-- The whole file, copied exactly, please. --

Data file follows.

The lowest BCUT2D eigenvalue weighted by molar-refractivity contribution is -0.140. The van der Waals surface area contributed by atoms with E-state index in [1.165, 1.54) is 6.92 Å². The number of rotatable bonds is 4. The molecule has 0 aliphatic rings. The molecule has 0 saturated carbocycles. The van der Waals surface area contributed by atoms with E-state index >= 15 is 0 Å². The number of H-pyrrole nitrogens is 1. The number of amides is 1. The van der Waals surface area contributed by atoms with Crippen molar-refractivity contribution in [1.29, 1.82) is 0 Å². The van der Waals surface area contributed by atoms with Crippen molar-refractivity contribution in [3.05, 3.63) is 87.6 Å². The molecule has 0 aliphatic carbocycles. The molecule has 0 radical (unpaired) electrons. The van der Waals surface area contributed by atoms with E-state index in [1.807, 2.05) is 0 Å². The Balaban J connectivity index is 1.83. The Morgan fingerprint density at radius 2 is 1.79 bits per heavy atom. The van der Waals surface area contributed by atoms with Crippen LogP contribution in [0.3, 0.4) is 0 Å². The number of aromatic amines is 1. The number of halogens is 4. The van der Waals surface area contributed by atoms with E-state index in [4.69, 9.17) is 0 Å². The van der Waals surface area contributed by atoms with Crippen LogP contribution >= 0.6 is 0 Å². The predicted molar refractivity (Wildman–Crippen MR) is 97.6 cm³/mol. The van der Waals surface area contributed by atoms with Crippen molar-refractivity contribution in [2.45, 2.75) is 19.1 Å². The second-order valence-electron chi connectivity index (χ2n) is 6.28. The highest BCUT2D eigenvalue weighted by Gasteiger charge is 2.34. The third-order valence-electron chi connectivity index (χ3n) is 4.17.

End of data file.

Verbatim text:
The lowest BCUT2D eigenvalue weighted by molar-refractivity contribution is -0.140. The van der Waals surface area contributed by atoms with E-state index in [1.165, 1.54) is 6.92 Å². The number of rotatable bonds is 4. The molecule has 0 aliphatic rings. The molecule has 0 saturated carbocycles. The van der Waals surface area contributed by atoms with E-state index >= 15 is 0 Å². The number of H-pyrrole nitrogens is 1. The number of amides is 1. The van der Waals surface area contributed by atoms with Crippen molar-refractivity contribution in [1.29, 1.82) is 0 Å². The van der Waals surface area contributed by atoms with Crippen molar-refractivity contribution in [3.05, 3.63) is 87.6 Å². The molecule has 0 aliphatic carbocycles. The molecule has 0 radical (unpaired) electrons. The van der Waals surface area contributed by atoms with E-state index in [1.807, 2.05) is 0 Å². The Balaban J connectivity index is 1.83. The Morgan fingerprint density at radius 2 is 1.79 bits per heavy atom. The van der Waals surface area contributed by atoms with Crippen LogP contribution in [0.3, 0.4) is 0 Å². The number of aromatic amines is 1. The number of halogens is 4. The van der Waals surface area contributed by atoms with E-state index in [4.69, 9.17) is 0 Å². The van der Waals surface area contributed by atoms with Crippen LogP contribution >= 0.6 is 0 Å². The predicted molar refractivity (Wildman–Crippen MR) is 97.6 cm³/mol. The van der Waals surface area contributed by atoms with Crippen molar-refractivity contribution in [2.45, 2.75) is 19.1 Å². The second-order valence-electron chi connectivity index (χ2n) is 6.28. The highest BCUT2D eigenvalue weighted by Gasteiger charge is 2.34. The third-order valence-electron chi connectivity index (χ3n) is 4.17.